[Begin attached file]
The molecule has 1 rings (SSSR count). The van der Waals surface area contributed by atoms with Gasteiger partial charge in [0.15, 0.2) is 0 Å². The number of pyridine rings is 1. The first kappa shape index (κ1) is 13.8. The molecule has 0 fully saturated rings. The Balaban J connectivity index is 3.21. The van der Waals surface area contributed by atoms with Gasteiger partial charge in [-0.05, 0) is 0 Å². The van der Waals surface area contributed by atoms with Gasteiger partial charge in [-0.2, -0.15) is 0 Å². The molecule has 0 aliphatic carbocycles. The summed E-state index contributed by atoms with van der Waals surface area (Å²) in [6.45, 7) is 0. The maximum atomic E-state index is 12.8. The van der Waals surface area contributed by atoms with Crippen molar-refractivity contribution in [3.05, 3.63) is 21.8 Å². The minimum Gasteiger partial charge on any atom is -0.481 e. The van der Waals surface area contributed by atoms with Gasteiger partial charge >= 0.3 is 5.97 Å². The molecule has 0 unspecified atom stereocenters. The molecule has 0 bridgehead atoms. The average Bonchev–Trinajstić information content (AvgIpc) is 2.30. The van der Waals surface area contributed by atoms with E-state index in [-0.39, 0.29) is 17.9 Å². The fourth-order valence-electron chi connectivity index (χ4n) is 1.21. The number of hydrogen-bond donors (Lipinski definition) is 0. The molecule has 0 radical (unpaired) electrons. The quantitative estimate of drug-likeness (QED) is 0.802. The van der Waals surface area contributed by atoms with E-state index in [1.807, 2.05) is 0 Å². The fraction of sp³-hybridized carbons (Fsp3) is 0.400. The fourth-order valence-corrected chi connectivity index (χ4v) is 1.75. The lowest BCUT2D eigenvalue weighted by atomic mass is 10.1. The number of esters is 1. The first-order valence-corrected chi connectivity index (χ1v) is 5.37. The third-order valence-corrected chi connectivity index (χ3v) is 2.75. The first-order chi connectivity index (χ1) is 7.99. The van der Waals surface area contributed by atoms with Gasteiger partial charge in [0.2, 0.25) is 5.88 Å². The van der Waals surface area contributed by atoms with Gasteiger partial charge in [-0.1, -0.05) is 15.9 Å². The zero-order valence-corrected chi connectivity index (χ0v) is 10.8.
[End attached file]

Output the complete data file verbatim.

The molecule has 1 rings (SSSR count). The van der Waals surface area contributed by atoms with Gasteiger partial charge in [0.15, 0.2) is 0 Å². The number of pyridine rings is 1. The first kappa shape index (κ1) is 13.8. The molecule has 0 fully saturated rings. The Balaban J connectivity index is 3.21. The van der Waals surface area contributed by atoms with Gasteiger partial charge in [-0.05, 0) is 0 Å². The van der Waals surface area contributed by atoms with Gasteiger partial charge in [-0.2, -0.15) is 0 Å². The molecule has 0 aliphatic carbocycles. The summed E-state index contributed by atoms with van der Waals surface area (Å²) in [6.45, 7) is 0. The maximum atomic E-state index is 12.8. The van der Waals surface area contributed by atoms with Crippen molar-refractivity contribution in [3.05, 3.63) is 21.8 Å². The minimum Gasteiger partial charge on any atom is -0.481 e. The van der Waals surface area contributed by atoms with Gasteiger partial charge >= 0.3 is 5.97 Å². The molecule has 0 unspecified atom stereocenters. The molecule has 0 bridgehead atoms. The average Bonchev–Trinajstić information content (AvgIpc) is 2.30. The van der Waals surface area contributed by atoms with E-state index in [-0.39, 0.29) is 17.9 Å². The fourth-order valence-electron chi connectivity index (χ4n) is 1.21. The number of hydrogen-bond donors (Lipinski definition) is 0. The molecule has 0 radical (unpaired) electrons. The quantitative estimate of drug-likeness (QED) is 0.802. The van der Waals surface area contributed by atoms with E-state index in [1.807, 2.05) is 0 Å². The fraction of sp³-hybridized carbons (Fsp3) is 0.400. The fourth-order valence-corrected chi connectivity index (χ4v) is 1.75. The lowest BCUT2D eigenvalue weighted by atomic mass is 10.1. The number of esters is 1. The first-order valence-corrected chi connectivity index (χ1v) is 5.37. The third-order valence-corrected chi connectivity index (χ3v) is 2.75. The first-order chi connectivity index (χ1) is 7.99. The van der Waals surface area contributed by atoms with Gasteiger partial charge in [0.2, 0.25) is 5.88 Å². The van der Waals surface area contributed by atoms with Gasteiger partial charge in [-0.1, -0.05) is 15.9 Å². The zero-order valence-corrected chi connectivity index (χ0v) is 10.8.